Thug Entrancer: I was releasing these modular compositions, playing these one off modular sets. In Denver I played in this project called Cougar Legs. It was just a group of free jazz guys, we had no real goal with it. We played at this local bar and it started growing and growing. Whoever was there would just come and bring an instrument. It was all improvised. That’s how I really got into this world. I think that it relates to techno or this trajectory that I’m on now because my live sets and my relationship with the music that I’m making now still come from that place. I’m still performing and trying to create an energy or a vibe, not necessarily play a track. I think that spirit really influenced me. I respect all the people doing that kind of stuff in Chicago but I think a lot of people get really wrapped up in technique, gear and the ethos of what it means to be a professional musician. I found that world to be not very humorous, very staunch. There’s this belief that we can have these free improvised performances but I think that if you came in there and brought a Three 6 Mafia tape and put poetry or played a drum machine over it you’d be shut down pretty quick. I love humor and I come from this punk and warehouse scene. We’d have an idea and the next night we’d go and perform it in front of our friends or some unfortunate people that happened upon us that night. I love that version of free creation.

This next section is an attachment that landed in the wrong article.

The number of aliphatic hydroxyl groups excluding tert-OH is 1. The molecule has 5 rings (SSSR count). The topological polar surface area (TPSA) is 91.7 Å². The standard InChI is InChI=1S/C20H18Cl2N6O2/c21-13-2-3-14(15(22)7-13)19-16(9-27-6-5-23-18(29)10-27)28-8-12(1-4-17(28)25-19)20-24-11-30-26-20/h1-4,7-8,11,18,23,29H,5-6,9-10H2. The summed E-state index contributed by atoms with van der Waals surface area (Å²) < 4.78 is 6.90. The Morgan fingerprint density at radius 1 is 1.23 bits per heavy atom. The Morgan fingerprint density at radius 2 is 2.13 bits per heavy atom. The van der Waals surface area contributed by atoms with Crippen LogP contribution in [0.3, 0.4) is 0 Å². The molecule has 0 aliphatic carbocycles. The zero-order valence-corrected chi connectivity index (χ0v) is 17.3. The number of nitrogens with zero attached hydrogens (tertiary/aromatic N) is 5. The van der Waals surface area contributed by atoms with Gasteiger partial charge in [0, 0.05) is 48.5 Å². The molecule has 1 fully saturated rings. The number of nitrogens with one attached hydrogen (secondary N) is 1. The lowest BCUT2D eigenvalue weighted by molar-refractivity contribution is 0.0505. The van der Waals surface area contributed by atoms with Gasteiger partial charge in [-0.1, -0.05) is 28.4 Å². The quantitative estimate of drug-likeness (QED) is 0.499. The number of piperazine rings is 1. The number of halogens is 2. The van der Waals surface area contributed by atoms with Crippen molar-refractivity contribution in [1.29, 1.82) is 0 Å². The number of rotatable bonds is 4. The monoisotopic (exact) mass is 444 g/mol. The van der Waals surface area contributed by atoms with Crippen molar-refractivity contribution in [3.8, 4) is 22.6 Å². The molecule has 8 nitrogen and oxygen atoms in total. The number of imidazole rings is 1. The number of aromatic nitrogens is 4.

KALTBLUT: Speaking about humorous, the whole world you’ve built around the release is deeply tongue in cheek… There are plenty of elements of pastiche. Thug Entrancer: Humor is this universal language and I think a lot of people can connect to that. For me that’s my day to day personal interaction, how I interface with humans. I have a really hard time not being humorous about things but I think it’s hard to incorporate that into music. There are very few instances of good music that is humorous without being kitschy. That’s the benefit of working with a visual artist. You can make these decisions together. There’s something very serious about the science-fiction world that we’ve created, it does have this overarching dystopian feel to it, but that that was the jumping point for us. In a weird way I think it’s uplifting. I think the artwork complements that. The Calvin peeing decal on the guy’s head, stuff like that is just important to us because we want to keep this narrative of trash American culture. It can be pretty bleak here. You have to arm yourself with humor to get through the darkness that a lot of people deliver on a daily basis.